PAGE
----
In an embodiment, media production system 145 receives and routes live feeds (such as, field news reports, news services, sporting events, and the like) from any type of communications source, including satellite, terrestrial (fiber optic, copper, coaxial, and the like), radio, microwave or any other form or method of video transmission, in lieu of, or in addition to, producing a live show within a studio.
 In addition to controlling media production devices, media production system 145 is configurable to convert a show rundown into computer readable broadcast instructions to automate the execution of a show without the need of an expensive production crew to control the media production devices. In an embodiment, the broadcast instructions are created from the Transition Macro™ multimedia production control program developed by ParkerVision, Inc. (Jacksonville, Fla.) that can be executed to control an automated multimedia production system. As described in the '735 application, the Transition Macro™ program is a timeline-based application that allows serial and parallel processing of media production commands to automate the control of a multimedia production environment. Each media production command is associated with a timer value and at least one media production device.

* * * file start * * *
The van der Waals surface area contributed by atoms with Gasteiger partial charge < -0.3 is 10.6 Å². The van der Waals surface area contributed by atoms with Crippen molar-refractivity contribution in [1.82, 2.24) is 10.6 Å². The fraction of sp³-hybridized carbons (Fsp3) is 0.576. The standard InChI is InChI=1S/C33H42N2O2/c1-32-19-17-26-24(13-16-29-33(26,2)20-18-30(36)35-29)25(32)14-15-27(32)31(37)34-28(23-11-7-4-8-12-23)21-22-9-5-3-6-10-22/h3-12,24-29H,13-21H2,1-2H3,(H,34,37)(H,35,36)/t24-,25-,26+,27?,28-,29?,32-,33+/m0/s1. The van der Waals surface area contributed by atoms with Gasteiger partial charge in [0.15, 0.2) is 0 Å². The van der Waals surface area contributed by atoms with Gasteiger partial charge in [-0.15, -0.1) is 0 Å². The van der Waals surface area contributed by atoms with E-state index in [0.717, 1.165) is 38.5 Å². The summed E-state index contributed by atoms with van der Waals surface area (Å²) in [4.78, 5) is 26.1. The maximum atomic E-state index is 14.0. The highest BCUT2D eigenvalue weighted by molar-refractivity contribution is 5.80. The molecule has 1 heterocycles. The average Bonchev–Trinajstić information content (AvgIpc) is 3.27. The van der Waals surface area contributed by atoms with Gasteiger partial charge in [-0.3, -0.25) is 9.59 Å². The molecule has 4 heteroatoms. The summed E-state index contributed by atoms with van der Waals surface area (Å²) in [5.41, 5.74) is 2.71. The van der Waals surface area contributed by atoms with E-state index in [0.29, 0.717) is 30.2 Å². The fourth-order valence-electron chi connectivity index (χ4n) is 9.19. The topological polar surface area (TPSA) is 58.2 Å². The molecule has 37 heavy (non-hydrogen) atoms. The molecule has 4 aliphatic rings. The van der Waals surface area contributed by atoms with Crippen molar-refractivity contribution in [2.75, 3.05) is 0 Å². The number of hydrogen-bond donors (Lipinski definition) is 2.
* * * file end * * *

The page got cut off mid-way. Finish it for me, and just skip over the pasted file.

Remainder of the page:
FIG. 4 (shown as FIG. 4a and FIG. 4b) illustrates an embodiment of an interactive time sheet created by a timeline-based application on a graphical user interface (GUI) 400. The time sheet includes a horizontal timeline 402 and one or more horizontal control lines 404 a-404 p. Automation control icons 406 a-406 t are positioned onto control lines 404 a-404 p at various locations relative to timeline 402, and configured to be associated with one or more media production commands and at least one media production device. FIG. 4a illustrates an embodiment of the time sheet prior to the placement of automation control icons 406 a-406 t onto control lines 404 a-404 p, and FIG. 4b illustrates an embodiment of the time sheet after such placement of automation control icons 406 a-406 t.
 A timer (not shown) is integrated into timeline 402, and operable to activate a specific automation control icon 406 a-406 t as a timer indicator 408 travels across timeline 402 to reach a location linked to the specific automation control icon 406. As a result, media production system 145 would execute the media production commands to operate the associated media production device.